"Oh, indeed it does, Your Highness," Wave Thunder agreed with a smile. "And your comment about 'rethinking' brings me to my final point for this meeting. You see, Prince Nahrmahn, Emperor Cayleb doesn't believe you'll find it possible to stop scheming and plotting. Oh," the Charisian raised one hand and waved it back and forth, like a man brushing away an irritating fly, "that doesn't mean he suspects you of some fell intent to betray the oath you just swore. It simply means you are who you are, Your Highness, and this is the way your mind works. More than that, you're very good at it — much better than Hektor even begins to suspect — and it would be foolish of His Majesty to allow such a sharp and serviceable sword to rust into uselessness through disuse. Which is why he has a proposal he would like you to consider."


            "What sort of proposal, My Lord?" Nahrmahn asked, his eyes narrowed in speculation.


            "His Majesty, with Her Majesty's concurrence, wishes for me to remain here, in my existing post as the Kingdom of Charis' senior spy. It makes particularly good sense in light of the fact that I'm also the man in charge of our domestic security and investigations. Given the potential for internal unrest which the schism with the Church creates, this is scarcely the time for me to be taking my finger off of that particular pulse.


            "By the same token, they wish for Baron Shandyr to retain his post in Emerald, and Sir Ahlber Zhustyn to do the same thing in Chisholm. That, however, leaves a glaring vacancy which they're considering calling upon you to fill."


            "You can't be serious, My Lord," Nahrmahn said. Wave Thunder cocked his head, raising one eyebrow, and Nahrmahn shook his head. "It's been less than three days since I swore fealty to Cayleb, and less than three years since I attempted to have him assassinated. Whatever else he may be, Cayleb is neither an idiot nor a fool!"


            "You're absolutely right, he isn't," Wave Thunder agreed. "Nonetheless, he and Empress Sharleyan propose precisely what you were thinking about. The Empire will require an imperial spymaster, and you, Your Highness, have both the aptitude and the rank and authority to fill that post admirably."


            "But only if Cayleb can trust me!" Nahrmahn protested.


            "First, His Majesty wouldn't have offered you the terms he offered you if he'd felt you'd be likely to betray him. You've just seen the sort of information upon which he based that assessment, and I assure you it wasn't a judgment which was arrived at lightly. Second, do you truly believe, given what you've just learned, that he would be unaware of any actions on your part if you should succumb to the temptation to plot against him? And, third, Your Highness, Emperor Cayleb and Empress Sharleyan — and I, for what it matters — believe you truly mean the things you've said about the Group of Four, Mother Church's corruption, and the inevitable consequences of the events Clyntahn and Trynair have set in motion. In short, we believe you have no reasonable motive to betray any trust the Crown might place in you, and every reason to support the Crown against Clyntahn and his cronies. You may rest assured that neither the Emperor nor the Empress is so foolish as to forget to . . . keep an eye on you until they're certain their judgment is accurate, of course. But as the Emperor pointed out, after so many years of 'playing the great game,' as I believe you've put it upon occasion, it's foolish to think you'll somehow be able to magically stop, however genuine your resolve to do so might be. That being the case, he prefers to channel your natural bent into a useful occupation, rather than letting it tempt you into some sort of . . .  mischief, instead."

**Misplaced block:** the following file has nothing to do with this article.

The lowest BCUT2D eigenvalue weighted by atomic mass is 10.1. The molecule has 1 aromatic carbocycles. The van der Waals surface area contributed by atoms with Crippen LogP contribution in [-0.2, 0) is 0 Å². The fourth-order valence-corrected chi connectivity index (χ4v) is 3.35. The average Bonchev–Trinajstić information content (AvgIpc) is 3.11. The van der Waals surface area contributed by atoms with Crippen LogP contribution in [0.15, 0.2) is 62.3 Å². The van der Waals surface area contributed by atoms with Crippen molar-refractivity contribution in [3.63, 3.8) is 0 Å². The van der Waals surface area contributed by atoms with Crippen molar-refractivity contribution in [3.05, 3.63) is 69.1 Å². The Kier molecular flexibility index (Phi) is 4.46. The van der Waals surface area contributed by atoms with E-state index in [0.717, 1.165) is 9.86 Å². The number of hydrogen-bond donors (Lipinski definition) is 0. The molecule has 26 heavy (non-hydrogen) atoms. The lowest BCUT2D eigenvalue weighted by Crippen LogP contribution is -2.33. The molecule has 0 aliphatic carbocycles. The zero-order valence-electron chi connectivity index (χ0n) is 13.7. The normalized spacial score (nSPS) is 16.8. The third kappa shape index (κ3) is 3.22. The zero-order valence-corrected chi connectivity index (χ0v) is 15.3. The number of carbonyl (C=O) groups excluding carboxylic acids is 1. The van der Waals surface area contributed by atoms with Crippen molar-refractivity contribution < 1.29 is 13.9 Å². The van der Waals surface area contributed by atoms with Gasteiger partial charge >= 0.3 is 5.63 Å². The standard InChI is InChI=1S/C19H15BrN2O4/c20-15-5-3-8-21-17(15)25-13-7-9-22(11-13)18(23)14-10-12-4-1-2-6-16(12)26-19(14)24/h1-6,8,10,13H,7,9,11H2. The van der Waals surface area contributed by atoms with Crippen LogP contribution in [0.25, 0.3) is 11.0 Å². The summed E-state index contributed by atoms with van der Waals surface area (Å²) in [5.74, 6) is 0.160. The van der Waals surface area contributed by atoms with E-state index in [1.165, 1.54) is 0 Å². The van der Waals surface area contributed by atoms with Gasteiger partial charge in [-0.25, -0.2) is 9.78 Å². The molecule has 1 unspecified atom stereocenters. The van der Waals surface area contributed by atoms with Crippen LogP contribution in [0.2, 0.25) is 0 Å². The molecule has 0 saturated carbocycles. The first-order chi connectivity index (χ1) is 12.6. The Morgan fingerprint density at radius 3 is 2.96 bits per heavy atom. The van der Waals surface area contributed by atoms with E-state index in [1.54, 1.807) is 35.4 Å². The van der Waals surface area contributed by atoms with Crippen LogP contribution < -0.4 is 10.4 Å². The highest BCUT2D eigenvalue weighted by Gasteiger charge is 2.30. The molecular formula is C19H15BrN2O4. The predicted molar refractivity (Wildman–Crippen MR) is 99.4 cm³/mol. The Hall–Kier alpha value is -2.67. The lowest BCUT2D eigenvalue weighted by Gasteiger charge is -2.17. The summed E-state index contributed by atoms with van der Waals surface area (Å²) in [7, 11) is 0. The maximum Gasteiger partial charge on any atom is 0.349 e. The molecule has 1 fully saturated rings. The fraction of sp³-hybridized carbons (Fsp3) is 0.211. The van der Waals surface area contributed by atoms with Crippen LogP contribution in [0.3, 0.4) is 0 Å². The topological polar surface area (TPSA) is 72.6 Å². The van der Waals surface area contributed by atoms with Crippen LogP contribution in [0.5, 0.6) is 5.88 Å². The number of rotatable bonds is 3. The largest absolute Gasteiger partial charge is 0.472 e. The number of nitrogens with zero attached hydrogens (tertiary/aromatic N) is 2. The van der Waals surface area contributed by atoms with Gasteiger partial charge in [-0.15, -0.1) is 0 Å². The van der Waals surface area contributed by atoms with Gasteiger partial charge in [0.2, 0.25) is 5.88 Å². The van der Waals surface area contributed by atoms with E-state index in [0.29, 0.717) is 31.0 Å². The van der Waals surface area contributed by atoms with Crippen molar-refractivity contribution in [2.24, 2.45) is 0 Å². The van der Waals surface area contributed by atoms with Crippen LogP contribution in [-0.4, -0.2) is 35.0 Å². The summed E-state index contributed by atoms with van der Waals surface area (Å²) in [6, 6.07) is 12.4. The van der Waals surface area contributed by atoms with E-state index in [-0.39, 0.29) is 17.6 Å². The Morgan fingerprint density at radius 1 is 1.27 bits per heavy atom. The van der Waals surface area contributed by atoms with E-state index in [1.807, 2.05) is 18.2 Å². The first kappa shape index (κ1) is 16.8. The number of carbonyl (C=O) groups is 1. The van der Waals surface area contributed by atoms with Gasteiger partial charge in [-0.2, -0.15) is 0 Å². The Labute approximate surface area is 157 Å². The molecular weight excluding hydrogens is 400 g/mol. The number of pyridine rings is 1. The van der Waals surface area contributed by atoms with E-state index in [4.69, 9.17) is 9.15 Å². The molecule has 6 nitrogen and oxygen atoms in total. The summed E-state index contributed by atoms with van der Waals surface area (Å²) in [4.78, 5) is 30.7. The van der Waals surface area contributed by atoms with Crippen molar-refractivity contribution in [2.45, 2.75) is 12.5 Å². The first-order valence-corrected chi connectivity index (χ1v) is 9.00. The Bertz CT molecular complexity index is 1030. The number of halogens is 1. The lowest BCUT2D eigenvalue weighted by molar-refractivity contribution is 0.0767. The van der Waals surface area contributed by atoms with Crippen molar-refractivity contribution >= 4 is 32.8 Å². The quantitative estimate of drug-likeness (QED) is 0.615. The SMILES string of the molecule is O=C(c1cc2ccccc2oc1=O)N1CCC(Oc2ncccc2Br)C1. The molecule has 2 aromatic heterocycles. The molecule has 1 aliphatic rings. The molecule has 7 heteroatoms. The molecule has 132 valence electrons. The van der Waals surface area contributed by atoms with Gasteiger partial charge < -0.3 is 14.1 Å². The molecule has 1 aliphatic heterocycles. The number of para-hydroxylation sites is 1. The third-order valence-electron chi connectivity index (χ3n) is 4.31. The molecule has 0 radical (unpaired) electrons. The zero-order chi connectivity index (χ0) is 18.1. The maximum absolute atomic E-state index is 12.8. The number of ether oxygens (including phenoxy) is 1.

"'Mischief,' is it?" Nahrmahn repeated with a snort, and Wave Thunder shrugged.


            "Actually, Your Highness, I believe his exact words to the Empress were, 'We're never going to be able to shut that man's brain off, whatever we do. So, the way I see it, either we find a way to make it work for us, or else we disconnect it — and the head it lives in — from the rest of his body. And that's so messy.'"


            Despite himself, Nahrmahn sputtered with laughter. He could just see Cayleb saying exactly that, even picture the glint in the emperor's brown eyes.


            And the fact is, he's got a point. I really do intend to behave myself, but even I'm not positive I'll be able to manage that. Yet even so


            "My Lord," he said frankly, "I'm not at all certain His Majesty isn't making a very serious mistake here. And whatever I may think about it, I strongly suspect that certain of his own nobles aren't going to be any too enthralled by the notion of suddenly finding me in such a critical post. Despite all that, though, I have to confess I'm . . . intrigued by the possibility."


            "I realize it's come at you as something of a surprise," Wave Thunder said with generous understatement. "Obviously it's something you're going to have to think about, and His Majesty realizes that. In fact, he recommends you discuss it with your wife. He and the Empress have a lively respect for her intelligence, and she undoubtedly knows you better than anyone else in the world. Including, if you'll forgive me for pointing this out, yourself. See what she thinks about it before you give the Emperor your answer."


            "Now that, My Lord," Nahrmahn Baytz said with total sincerity, "sounds like a very good idea, indeed."